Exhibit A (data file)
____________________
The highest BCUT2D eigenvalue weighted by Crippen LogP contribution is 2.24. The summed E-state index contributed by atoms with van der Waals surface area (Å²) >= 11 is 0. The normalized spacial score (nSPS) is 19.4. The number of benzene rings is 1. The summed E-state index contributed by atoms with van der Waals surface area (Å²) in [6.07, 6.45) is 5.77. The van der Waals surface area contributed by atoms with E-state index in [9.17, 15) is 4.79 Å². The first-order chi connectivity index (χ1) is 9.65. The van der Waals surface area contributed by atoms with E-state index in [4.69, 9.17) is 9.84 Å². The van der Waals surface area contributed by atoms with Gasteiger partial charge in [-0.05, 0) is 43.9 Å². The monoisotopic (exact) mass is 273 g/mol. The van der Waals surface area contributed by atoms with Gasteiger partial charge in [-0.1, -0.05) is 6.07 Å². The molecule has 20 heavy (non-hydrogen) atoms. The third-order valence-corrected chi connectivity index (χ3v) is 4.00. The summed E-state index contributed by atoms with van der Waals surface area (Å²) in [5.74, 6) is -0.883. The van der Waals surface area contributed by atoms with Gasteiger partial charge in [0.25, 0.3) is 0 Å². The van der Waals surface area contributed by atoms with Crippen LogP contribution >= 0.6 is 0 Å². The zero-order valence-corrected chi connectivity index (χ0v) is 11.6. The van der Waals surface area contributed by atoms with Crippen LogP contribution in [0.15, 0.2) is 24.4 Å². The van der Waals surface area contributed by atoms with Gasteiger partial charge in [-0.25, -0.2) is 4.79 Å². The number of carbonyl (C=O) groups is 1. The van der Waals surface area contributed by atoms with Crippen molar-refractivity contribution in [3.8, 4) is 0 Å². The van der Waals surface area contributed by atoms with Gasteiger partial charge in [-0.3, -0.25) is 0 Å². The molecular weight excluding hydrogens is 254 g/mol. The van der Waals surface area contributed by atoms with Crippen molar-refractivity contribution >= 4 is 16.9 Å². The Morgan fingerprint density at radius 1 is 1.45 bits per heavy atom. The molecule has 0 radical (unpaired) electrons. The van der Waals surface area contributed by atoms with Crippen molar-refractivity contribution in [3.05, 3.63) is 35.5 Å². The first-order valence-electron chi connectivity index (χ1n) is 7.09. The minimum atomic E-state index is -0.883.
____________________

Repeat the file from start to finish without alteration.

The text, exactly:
The highest BCUT2D eigenvalue weighted by Crippen LogP contribution is 2.24. The summed E-state index contributed by atoms with van der Waals surface area (Å²) >= 11 is 0. The normalized spacial score (nSPS) is 19.4. The number of benzene rings is 1. The summed E-state index contributed by atoms with van der Waals surface area (Å²) in [6.07, 6.45) is 5.77. The van der Waals surface area contributed by atoms with E-state index in [9.17, 15) is 4.79 Å². The first-order chi connectivity index (χ1) is 9.65. The van der Waals surface area contributed by atoms with E-state index in [4.69, 9.17) is 9.84 Å². The van der Waals surface area contributed by atoms with Gasteiger partial charge in [-0.05, 0) is 43.9 Å². The monoisotopic (exact) mass is 273 g/mol. The van der Waals surface area contributed by atoms with Gasteiger partial charge in [-0.1, -0.05) is 6.07 Å². The molecule has 20 heavy (non-hydrogen) atoms. The third-order valence-corrected chi connectivity index (χ3v) is 4.00. The summed E-state index contributed by atoms with van der Waals surface area (Å²) in [5.74, 6) is -0.883. The van der Waals surface area contributed by atoms with Gasteiger partial charge in [0.25, 0.3) is 0 Å². The van der Waals surface area contributed by atoms with Crippen LogP contribution >= 0.6 is 0 Å². The zero-order valence-corrected chi connectivity index (χ0v) is 11.6. The van der Waals surface area contributed by atoms with Crippen LogP contribution in [0.15, 0.2) is 24.4 Å². The van der Waals surface area contributed by atoms with Gasteiger partial charge in [-0.25, -0.2) is 4.79 Å². The number of carbonyl (C=O) groups is 1. The van der Waals surface area contributed by atoms with Crippen molar-refractivity contribution in [3.8, 4) is 0 Å². The van der Waals surface area contributed by atoms with Gasteiger partial charge in [-0.3, -0.25) is 0 Å². The molecular weight excluding hydrogens is 254 g/mol. The van der Waals surface area contributed by atoms with Crippen molar-refractivity contribution >= 4 is 16.9 Å². The Morgan fingerprint density at radius 1 is 1.45 bits per heavy atom. The molecule has 0 radical (unpaired) electrons. The van der Waals surface area contributed by atoms with Crippen molar-refractivity contribution in [3.05, 3.63) is 35.5 Å². The first-order valence-electron chi connectivity index (χ1n) is 7.09. The minimum atomic E-state index is -0.883.